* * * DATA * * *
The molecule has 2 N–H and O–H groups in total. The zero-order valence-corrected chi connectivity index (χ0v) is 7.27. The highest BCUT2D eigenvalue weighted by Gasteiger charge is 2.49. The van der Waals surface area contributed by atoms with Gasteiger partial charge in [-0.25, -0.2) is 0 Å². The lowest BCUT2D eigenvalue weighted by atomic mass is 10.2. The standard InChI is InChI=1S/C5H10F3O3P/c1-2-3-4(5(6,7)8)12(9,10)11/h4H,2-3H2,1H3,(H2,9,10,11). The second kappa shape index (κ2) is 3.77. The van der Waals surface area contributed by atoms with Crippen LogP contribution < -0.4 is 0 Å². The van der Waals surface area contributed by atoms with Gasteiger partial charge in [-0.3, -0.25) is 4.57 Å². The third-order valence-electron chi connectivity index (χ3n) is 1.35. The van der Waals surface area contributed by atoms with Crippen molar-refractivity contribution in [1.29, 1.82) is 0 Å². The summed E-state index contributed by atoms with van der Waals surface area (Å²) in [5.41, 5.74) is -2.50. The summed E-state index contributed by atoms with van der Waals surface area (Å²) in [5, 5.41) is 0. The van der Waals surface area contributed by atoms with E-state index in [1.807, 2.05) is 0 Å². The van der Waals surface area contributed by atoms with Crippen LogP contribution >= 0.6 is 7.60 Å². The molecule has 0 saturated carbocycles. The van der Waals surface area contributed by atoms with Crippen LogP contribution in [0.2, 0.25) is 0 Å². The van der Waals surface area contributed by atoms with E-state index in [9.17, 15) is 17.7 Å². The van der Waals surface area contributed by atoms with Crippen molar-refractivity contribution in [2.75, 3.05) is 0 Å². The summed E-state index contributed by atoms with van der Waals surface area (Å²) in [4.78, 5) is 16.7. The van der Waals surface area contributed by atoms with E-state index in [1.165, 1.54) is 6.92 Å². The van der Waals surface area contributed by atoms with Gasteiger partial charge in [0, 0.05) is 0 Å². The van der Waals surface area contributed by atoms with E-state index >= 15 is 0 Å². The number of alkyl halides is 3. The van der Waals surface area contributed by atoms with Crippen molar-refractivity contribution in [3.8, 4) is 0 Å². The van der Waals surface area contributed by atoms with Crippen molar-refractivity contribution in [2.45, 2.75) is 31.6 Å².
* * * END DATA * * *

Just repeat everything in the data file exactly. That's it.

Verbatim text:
The molecule has 2 N–H and O–H groups in total. The zero-order valence-corrected chi connectivity index (χ0v) is 7.27. The highest BCUT2D eigenvalue weighted by Gasteiger charge is 2.49. The van der Waals surface area contributed by atoms with Gasteiger partial charge in [-0.25, -0.2) is 0 Å². The lowest BCUT2D eigenvalue weighted by atomic mass is 10.2. The standard InChI is InChI=1S/C5H10F3O3P/c1-2-3-4(5(6,7)8)12(9,10)11/h4H,2-3H2,1H3,(H2,9,10,11). The second kappa shape index (κ2) is 3.77. The van der Waals surface area contributed by atoms with Crippen LogP contribution < -0.4 is 0 Å². The van der Waals surface area contributed by atoms with Gasteiger partial charge in [-0.3, -0.25) is 4.57 Å². The third-order valence-electron chi connectivity index (χ3n) is 1.35. The van der Waals surface area contributed by atoms with Crippen molar-refractivity contribution in [1.29, 1.82) is 0 Å². The summed E-state index contributed by atoms with van der Waals surface area (Å²) in [5.41, 5.74) is -2.50. The summed E-state index contributed by atoms with van der Waals surface area (Å²) in [5, 5.41) is 0. The van der Waals surface area contributed by atoms with E-state index in [1.807, 2.05) is 0 Å². The van der Waals surface area contributed by atoms with Crippen LogP contribution >= 0.6 is 7.60 Å². The molecule has 0 saturated carbocycles. The van der Waals surface area contributed by atoms with Crippen LogP contribution in [0.2, 0.25) is 0 Å². The van der Waals surface area contributed by atoms with E-state index in [9.17, 15) is 17.7 Å². The van der Waals surface area contributed by atoms with Crippen molar-refractivity contribution in [2.75, 3.05) is 0 Å². The summed E-state index contributed by atoms with van der Waals surface area (Å²) in [4.78, 5) is 16.7. The van der Waals surface area contributed by atoms with E-state index in [1.165, 1.54) is 6.92 Å². The van der Waals surface area contributed by atoms with Gasteiger partial charge in [0, 0.05) is 0 Å². The van der Waals surface area contributed by atoms with E-state index >= 15 is 0 Å². The number of alkyl halides is 3. The van der Waals surface area contributed by atoms with Crippen molar-refractivity contribution in [3.8, 4) is 0 Å². The van der Waals surface area contributed by atoms with Crippen molar-refractivity contribution in [2.45, 2.75) is 31.6 Å².